During World War II, soldiers from the Fifth U.S. Army set up camp at an exclusive hunting estate in Italy, regrouping between military drives north against German troops and fascist leader Benito Mussolini. Sixty years later, forest pathologists are pointing to huge gaps of dead trees in the estate as the visible reminders of that brief stay.
A new study indicates that the exotic introduction of a North American tree pathogen by the US military during World War II led to the stunning mortality of Italian stone pine, shown here. Mortality at this level is not reported anywhere else in the world, say the researchers.
Credit: Photo by Angelo Mazzaglia
An Italian Stone pine stump shows the fruiting bodies of a North American isolate of Heterobasidion annosum, a tree pathogen introduced in Italy by the US Army during World War II. The fruiting bodies produce millions of airborne spores that can infect other trees.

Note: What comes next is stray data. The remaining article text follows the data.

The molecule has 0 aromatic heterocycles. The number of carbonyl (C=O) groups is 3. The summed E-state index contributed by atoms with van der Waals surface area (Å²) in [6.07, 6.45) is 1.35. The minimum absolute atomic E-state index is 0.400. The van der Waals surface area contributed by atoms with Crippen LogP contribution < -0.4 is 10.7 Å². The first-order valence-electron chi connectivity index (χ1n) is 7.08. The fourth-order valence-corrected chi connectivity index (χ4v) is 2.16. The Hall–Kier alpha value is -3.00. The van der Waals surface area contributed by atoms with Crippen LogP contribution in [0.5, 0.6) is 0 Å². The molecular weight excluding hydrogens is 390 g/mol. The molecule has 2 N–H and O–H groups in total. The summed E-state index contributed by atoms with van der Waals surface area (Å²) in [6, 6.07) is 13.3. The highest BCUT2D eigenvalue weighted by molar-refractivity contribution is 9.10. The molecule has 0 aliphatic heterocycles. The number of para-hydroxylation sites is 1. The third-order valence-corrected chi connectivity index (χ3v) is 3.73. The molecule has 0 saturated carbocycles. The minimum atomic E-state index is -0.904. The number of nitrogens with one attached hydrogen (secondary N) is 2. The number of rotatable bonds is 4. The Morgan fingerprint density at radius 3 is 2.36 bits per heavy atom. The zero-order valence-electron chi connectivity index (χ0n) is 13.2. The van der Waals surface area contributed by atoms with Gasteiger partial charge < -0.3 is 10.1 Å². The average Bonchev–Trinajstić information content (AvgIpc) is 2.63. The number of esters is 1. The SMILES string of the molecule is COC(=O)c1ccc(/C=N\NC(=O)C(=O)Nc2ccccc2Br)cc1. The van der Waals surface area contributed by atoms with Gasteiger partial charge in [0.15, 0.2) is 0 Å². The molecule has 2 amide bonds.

Credit: Photo by Angelo Mazzaglia
In a new study published in the April issue of Mycological Research, researchers at the University of California, Berkeley, and in Italy, have unlocked the mystery of how the destructive Heterobasidion annosum pathogen could have spread to the Presidential Estate of Castelporziano, which has been sealed off from the public for centuries.
They were able to trace the origins of the pathogen back to eastern North America, where U.S. troops departed for Europe during World War II. The researchers say the pathogen likely hitched a ride in transport crates, pallets or other military equipment made from untreated lumber from infected trees. It took decades for the pathogen to establish itself, but since symptoms were first noticed in the 1980s, the root fungus has wiped out large swaths of stone pine trees in the Castelporziano estate less than 15 miles southwest of Rome.
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